For many, the holiday season is a time of family, relaxation, and enchantment; for others, it is a time of stress and a frenzy of events you feel obligated to attend. These hectic months can be even more tumultuous for you if you’ve recently gone through a divorce, and are experiencing the holidays for the first time as a single parent. 

While co-parenting brings its own challenges on a normal day, it can be especially difficult to navigate how you and your child’s other parent will divide this time that you previously spent together. Whether the two of you have managed to remain in an amicable relationship or not, it can still be painful to imagine not being there to see your kids open gifts on Christmas morning. There may also be lingering feelings of regret, or even bitterness, at how these circumstances came to pass. 

In addition to the emotional strain, co-parenting during the holidays can be tense because of a difference in traditions, scheduling conflicts, financial stress, new relationships, or geographical distance. While there is, unfortunately, no guarantee that this season will go as smoothly as you’d like it to, there are a few things you can do to make the best out of your situation. In this blog, we will reveal the 10 things you can do to minimize the stress of co-parenting during the holidays.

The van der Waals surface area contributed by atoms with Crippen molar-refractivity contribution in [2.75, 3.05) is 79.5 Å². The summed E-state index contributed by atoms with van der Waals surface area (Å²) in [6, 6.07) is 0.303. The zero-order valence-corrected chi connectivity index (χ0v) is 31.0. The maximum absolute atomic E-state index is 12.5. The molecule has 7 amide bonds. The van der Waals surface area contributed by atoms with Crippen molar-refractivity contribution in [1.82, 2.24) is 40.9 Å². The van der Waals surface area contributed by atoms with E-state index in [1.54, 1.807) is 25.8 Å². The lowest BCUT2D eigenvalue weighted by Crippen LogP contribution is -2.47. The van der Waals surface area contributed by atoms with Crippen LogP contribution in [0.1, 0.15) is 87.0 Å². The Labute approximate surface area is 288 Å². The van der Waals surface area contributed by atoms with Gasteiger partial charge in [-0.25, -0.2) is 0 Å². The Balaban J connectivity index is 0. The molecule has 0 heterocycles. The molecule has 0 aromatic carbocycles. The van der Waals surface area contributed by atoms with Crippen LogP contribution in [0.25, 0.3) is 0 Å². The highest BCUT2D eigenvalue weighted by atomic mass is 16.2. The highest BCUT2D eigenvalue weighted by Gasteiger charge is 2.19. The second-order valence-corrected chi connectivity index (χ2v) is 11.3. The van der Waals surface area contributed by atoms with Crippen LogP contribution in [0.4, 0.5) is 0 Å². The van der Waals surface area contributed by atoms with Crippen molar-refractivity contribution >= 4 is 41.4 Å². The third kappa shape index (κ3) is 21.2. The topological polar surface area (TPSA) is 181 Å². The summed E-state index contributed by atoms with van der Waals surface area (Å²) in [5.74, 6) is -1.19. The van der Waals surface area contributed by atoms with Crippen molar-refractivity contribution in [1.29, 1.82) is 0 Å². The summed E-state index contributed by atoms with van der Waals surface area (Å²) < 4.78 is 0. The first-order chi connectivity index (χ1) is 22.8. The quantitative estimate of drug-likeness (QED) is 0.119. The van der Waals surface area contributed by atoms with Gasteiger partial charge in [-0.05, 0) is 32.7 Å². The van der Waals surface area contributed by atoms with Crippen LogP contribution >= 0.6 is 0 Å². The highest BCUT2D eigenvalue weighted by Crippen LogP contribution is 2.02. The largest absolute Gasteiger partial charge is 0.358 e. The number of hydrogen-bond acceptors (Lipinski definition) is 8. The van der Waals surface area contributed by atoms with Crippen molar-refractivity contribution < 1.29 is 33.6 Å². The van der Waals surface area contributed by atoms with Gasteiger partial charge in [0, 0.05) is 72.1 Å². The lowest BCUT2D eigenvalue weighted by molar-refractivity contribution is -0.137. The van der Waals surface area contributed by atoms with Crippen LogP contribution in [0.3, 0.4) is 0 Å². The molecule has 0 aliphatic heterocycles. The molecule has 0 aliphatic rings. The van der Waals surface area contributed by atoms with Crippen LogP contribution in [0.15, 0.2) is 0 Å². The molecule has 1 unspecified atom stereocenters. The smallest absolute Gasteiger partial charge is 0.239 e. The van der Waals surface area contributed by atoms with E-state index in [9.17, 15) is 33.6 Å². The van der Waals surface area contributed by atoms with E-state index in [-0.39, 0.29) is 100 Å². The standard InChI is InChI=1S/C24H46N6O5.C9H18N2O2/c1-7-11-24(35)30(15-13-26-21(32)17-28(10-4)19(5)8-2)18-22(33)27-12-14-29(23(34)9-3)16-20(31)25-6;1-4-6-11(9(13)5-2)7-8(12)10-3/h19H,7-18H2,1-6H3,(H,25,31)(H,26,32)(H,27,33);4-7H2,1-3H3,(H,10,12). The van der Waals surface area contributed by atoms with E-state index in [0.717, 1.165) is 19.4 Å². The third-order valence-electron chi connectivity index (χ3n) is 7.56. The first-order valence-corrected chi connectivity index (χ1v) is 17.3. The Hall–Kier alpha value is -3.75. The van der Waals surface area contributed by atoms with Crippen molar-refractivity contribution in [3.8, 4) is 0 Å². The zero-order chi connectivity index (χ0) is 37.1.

1. Plan Ahead.

If the parenting plan that you created with your ex-spouse when you divorced does not go over how holidays will be divided, it is in your best interest to hash out those details sooner, rather than later. If you’re lucky enough to be on good terms with your ex, it may be possible for both of you to spend the day with your kids, but you’ll need to decide whose residence that will take place in. If you’re going to divide the day, at what time will the children leave one parent and go to the other? Or, will you simply trade-off holidays each year? Whatever your unique scenario, the point is that you don’t want to wait until the day before Thanksgiving or Christmas to decide on what will happen.